Pirate: Avast, ye landlubber! Thar indeed be pirates in the ole west. Ye must be walking the plank and take a gander at this here film called The Lone Ranger. Thar ye find x-marks-the-spot for proof that buccaneers plundered the scourge of the prairies!
Boy: (looking skeptically annoyed) Nuh-uh. Besides, I never heard of the “Lone Ranger” — is he some-sort-a comic book character?
Pirate: Blimey! Ye never hear-tell of the Lone Ranger and his bucko named Tonto? Well, ya be missing out. Weigh anchor and hoist the mizzen fer I’m ‘bout to spin a tale!
Boy: (looking anxiously toward the exit) But, I hear my mom calling…
Pirate: (ignoring the boy’s attempt to flee) Listen here, I ain’t aimin’ to hornswaggle. Ye know of pirates sailing the seven seas flying the ole jolly roger as they race after cargo ships whilst swingin’ from the poop deck and the crow’s nest to scuttle thar crews and hang ‘im from the yardarm?!
Boy: Um, well yeah, I guess, but…
Pirate: Well, batten down the hatches! These western buccaneers had locomotives what sailed the dusty landlubbin’ western shores schoonin’ just like ‘em ships complete with rip-roarin’ swashbucklin’ from stem-to-stern… uh, I mean engin’-to-caboose so as to pillage and plunder on thar high plains! Makes ye wanna heave ho to the land of The Lone Ranger, don’t it?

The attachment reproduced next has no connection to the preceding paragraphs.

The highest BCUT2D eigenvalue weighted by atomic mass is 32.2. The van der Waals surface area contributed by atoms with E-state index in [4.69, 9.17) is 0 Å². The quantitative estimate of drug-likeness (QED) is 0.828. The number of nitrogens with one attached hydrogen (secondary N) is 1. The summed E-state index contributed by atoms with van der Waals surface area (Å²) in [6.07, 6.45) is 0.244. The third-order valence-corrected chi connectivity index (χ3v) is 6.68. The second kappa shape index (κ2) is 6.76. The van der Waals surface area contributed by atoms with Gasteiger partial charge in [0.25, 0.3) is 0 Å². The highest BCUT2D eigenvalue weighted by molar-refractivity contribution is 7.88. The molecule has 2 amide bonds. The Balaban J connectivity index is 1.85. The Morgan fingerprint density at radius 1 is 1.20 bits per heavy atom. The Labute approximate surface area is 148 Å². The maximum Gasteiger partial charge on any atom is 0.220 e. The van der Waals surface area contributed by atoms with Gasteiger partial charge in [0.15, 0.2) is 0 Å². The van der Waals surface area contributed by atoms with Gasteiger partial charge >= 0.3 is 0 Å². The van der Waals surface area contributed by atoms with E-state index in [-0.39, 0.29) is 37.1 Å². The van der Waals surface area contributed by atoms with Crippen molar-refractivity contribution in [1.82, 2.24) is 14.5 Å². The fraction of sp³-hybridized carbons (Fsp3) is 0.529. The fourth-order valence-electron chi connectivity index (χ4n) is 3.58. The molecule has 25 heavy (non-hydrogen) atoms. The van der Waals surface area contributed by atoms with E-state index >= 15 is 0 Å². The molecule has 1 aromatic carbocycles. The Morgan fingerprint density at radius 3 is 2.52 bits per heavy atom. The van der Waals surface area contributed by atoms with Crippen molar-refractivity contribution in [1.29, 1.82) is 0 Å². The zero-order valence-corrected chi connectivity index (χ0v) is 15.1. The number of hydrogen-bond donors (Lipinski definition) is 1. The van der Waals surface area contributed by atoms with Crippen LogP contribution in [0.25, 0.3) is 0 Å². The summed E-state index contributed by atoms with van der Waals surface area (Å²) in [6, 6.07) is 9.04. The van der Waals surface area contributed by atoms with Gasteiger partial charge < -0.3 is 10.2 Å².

Boy: That’s a stretch…
Pirate: Yo ho ho! But thar be more! Ye know what those pirates are a-seekin’, doncha ye? It be doubloons and other trea-shar! Well, this here yarn is about a Lone Ranger and his Indian companion beachcombin’ for silvery pieces of eight stolen from native shores. Ya be needin’ more?
Boy: (with a blank stare) Um…
Pirate: Well, how ‘bout them pirates? They be a resourceful and appealing lot. This here Tonto, he looks and acts the spittin’ image of a pirate ye may have glimpsed through a spyglass whilst sittin’ on the deck of another cinematic vessel watching a similar yarn. And don’t ‘em pirates always come upon scurvy dogs seekin’ to plunder trea-shar and at whom they keep running shots across their bow and eventually keelhaul ‘em? Seems it were mighty true in the western seas. And ‘em pirates always have a trick or two up their sleeve… uh, up their forearm… that is to say, some mysterious past that only they are privy to and gives ‘em more complexity and savvy than the other seadog characters.
Boy: (nonchalantly taking another handful of peanuts) I’m gonna just move on to the next exhibit…